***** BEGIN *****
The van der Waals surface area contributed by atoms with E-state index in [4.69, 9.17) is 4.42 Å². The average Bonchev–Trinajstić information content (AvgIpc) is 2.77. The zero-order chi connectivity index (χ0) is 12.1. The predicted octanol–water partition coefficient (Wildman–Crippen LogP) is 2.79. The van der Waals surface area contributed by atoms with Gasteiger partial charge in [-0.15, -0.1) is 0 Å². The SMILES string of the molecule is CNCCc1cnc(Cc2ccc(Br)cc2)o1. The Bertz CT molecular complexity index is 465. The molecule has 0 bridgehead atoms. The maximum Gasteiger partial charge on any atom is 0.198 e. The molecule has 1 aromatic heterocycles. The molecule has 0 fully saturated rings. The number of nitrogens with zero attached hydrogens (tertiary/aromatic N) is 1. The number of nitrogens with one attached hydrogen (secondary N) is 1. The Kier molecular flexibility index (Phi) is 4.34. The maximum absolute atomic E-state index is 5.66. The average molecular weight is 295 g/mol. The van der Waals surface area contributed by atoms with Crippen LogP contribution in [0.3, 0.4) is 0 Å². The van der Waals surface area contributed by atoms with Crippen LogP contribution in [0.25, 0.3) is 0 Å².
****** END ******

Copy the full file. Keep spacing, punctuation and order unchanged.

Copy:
The van der Waals surface area contributed by atoms with E-state index in [4.69, 9.17) is 4.42 Å². The average Bonchev–Trinajstić information content (AvgIpc) is 2.77. The zero-order chi connectivity index (χ0) is 12.1. The predicted octanol–water partition coefficient (Wildman–Crippen LogP) is 2.79. The van der Waals surface area contributed by atoms with Gasteiger partial charge in [-0.15, -0.1) is 0 Å². The SMILES string of the molecule is CNCCc1cnc(Cc2ccc(Br)cc2)o1. The Bertz CT molecular complexity index is 465. The molecule has 0 bridgehead atoms. The maximum Gasteiger partial charge on any atom is 0.198 e. The molecule has 1 aromatic heterocycles. The molecule has 0 fully saturated rings. The number of nitrogens with zero attached hydrogens (tertiary/aromatic N) is 1. The number of nitrogens with one attached hydrogen (secondary N) is 1. The Kier molecular flexibility index (Phi) is 4.34. The maximum absolute atomic E-state index is 5.66. The average molecular weight is 295 g/mol. The van der Waals surface area contributed by atoms with Crippen LogP contribution in [0.3, 0.4) is 0 Å². The van der Waals surface area contributed by atoms with Crippen LogP contribution in [0.25, 0.3) is 0 Å².